Commissioner Garry Gamble noted that with 35 hours per week, the county was looking at approximately $40,000 for the position in the 2015 budget. He asked where the money over the grant of $30,000 would come from. Auditor Braidy Powers said the grant is lower than it has been in previous years.
Hicken said Monson had been paid at a higher rate, but acknowledged that her department may have to make up the difference in funding somewhere. Commissioner Heidi Doo-Kirk noted that the pay for the new hire will still be less than what was being paid.
The board voted unanimously to extend an employment offer to Carla Hill.
This local news is provided by the Cook County News-Herald
At the urging of the Cook County Chamber of Commerce, Grand Marais city councilors directed City Administrator Mike Roth to find out what it would cost to convert unused space in City Hall into more public restroom facilities at their meeting Sept. 24.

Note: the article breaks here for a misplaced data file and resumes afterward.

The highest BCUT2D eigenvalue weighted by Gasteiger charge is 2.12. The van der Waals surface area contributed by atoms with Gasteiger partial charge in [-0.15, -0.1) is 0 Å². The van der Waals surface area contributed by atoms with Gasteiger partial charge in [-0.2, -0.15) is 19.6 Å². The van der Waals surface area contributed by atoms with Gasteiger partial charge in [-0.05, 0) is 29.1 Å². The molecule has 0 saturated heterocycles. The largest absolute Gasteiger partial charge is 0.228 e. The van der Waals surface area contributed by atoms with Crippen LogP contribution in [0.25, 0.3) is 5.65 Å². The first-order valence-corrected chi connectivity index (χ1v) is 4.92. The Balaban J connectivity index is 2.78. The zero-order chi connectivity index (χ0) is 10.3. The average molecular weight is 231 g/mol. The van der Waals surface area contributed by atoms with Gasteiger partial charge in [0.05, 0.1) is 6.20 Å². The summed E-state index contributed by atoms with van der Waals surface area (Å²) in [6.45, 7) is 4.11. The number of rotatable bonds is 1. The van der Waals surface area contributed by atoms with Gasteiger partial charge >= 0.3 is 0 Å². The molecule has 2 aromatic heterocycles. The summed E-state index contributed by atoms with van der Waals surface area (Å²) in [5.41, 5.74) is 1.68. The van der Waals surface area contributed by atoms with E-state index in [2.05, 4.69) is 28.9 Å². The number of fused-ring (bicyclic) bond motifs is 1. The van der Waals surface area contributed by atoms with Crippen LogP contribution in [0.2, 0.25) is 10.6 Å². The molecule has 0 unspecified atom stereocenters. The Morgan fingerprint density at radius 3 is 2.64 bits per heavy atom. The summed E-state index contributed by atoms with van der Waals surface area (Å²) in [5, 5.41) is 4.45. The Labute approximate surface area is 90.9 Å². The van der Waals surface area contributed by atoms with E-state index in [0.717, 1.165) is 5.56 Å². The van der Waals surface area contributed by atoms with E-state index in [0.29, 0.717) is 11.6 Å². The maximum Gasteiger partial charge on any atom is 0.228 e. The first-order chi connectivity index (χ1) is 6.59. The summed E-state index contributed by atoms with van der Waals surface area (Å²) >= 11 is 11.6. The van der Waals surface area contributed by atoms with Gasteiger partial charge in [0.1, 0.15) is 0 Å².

The discussion was prompted by a letter written to council by Chamber Director Jim Boyd after the Chamber’s board passed a motion at its September meeting to support “construction and maintenance of more public bathrooms in Grand Marais.”
The topic has been an ongoing issue over the years, particularly during events such as the North Shore Dragon Boat Festival and Fisherman’s Picnic.
Councilor Bill Lenz noted that the city had an opportunity to consider this now that the large section of City Hall now occupied by the Grand Marais Visitor’s Bureau will be vacated soon.
Mayor Larry Carlson said the creation of more public restrooms was on the city’s list of priorities, and agreed with Lenz that regardless of whether the city has the funds to pursue the project now, council can at least start the process by getting a quote and finding out what the cost is likely to be.